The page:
Prototyping and Testing phases of design thinking or human centred design
(I would recommend giving this a quick read first 8 aspects to be aware of whilst doing Design Thinking)
Don't wait for the prototype to be perfect. It would never be perfect. Products keep evolving. The best way to ensure that you are not spending too much time on the prototype, is by time boxing the effort right from the start. e.g. you decide to spend 5 days on this phase: Split it into 1 day of dirty prototyping (20%) and 4 days of actual prototyping(80%), but decide the time limit upfront and stick to it.
Dirty prototype: Dirty prototype is a physical version of your concept. Lets look at a couple of examples:
- If it is a voice operated vending machine, then create a card box, have someone sit inside and ask him/her to dispense the requested products and accept cash.
- If it is a website or an app, then a collection of wireframes could be a dirty prototype.
Spend about 3-4 hours making it and 3-4 hours testing it.
Actual prototype: Once you have tested your dirty prototype:
- decide on how long would you need to create a minimal, but working prototype which users can directly interact with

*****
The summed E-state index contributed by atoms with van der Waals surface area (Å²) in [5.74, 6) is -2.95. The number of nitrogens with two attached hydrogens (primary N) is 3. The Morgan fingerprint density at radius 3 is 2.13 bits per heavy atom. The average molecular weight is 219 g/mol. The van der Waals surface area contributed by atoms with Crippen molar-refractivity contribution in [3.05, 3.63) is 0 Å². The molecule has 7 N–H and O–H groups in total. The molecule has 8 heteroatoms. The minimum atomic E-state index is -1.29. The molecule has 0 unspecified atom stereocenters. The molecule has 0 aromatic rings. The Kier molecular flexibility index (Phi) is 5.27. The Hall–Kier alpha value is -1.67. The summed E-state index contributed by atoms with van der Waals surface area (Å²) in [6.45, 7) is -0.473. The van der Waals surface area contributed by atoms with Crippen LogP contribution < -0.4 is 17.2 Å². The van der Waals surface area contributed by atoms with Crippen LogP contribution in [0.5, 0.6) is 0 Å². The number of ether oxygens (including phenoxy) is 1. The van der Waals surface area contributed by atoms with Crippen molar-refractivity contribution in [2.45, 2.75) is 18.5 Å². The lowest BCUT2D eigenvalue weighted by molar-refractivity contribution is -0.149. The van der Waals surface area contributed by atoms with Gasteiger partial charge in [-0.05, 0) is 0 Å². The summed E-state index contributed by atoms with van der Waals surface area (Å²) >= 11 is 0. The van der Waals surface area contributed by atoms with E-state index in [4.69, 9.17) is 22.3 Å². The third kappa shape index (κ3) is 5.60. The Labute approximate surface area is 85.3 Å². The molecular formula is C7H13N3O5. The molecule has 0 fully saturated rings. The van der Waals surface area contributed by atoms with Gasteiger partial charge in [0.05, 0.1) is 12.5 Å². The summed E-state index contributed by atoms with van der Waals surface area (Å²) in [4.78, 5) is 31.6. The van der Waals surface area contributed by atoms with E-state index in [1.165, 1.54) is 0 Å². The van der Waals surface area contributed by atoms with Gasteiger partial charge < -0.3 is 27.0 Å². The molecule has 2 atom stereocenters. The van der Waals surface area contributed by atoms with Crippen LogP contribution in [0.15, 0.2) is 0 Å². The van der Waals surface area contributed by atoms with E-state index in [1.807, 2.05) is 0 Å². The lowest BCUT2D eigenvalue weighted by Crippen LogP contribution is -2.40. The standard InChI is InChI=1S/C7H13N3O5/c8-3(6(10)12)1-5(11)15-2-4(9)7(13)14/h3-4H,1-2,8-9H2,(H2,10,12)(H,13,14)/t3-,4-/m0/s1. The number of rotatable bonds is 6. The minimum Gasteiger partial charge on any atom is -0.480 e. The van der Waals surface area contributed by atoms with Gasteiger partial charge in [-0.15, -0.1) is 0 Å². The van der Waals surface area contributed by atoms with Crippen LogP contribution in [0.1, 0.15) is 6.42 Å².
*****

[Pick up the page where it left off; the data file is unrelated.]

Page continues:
- have a budget in mind (reserve a certain amount to pay the users, if required)
- if possible, have at least one of your users with you when you start prototyping
Remember the people and relationships we invested time on earlier, they would come in handy now. Users are busy people, so if they are able to spare only few mins, take their offer and use it wisely.
Prototype and test phases go hand in hand. If you have gotten here with the help of users, then the chances of your product getting accepted increase. Collect user feedback and iterate on your prototype. Acknowledge failures fast. If things don't work out, take the learning and go back to any or all of the previous phases.
USERS > STAKEHOLDERS
If you are going to present your prototype to the stakeholders, invest time on making your presentation look innovative, beautiful and interactive. Remember, the way to beat conviction is through data. Even if your stakeholders don't like your idea, they would always give you a hearing ear if you have the data to prove that the users like it.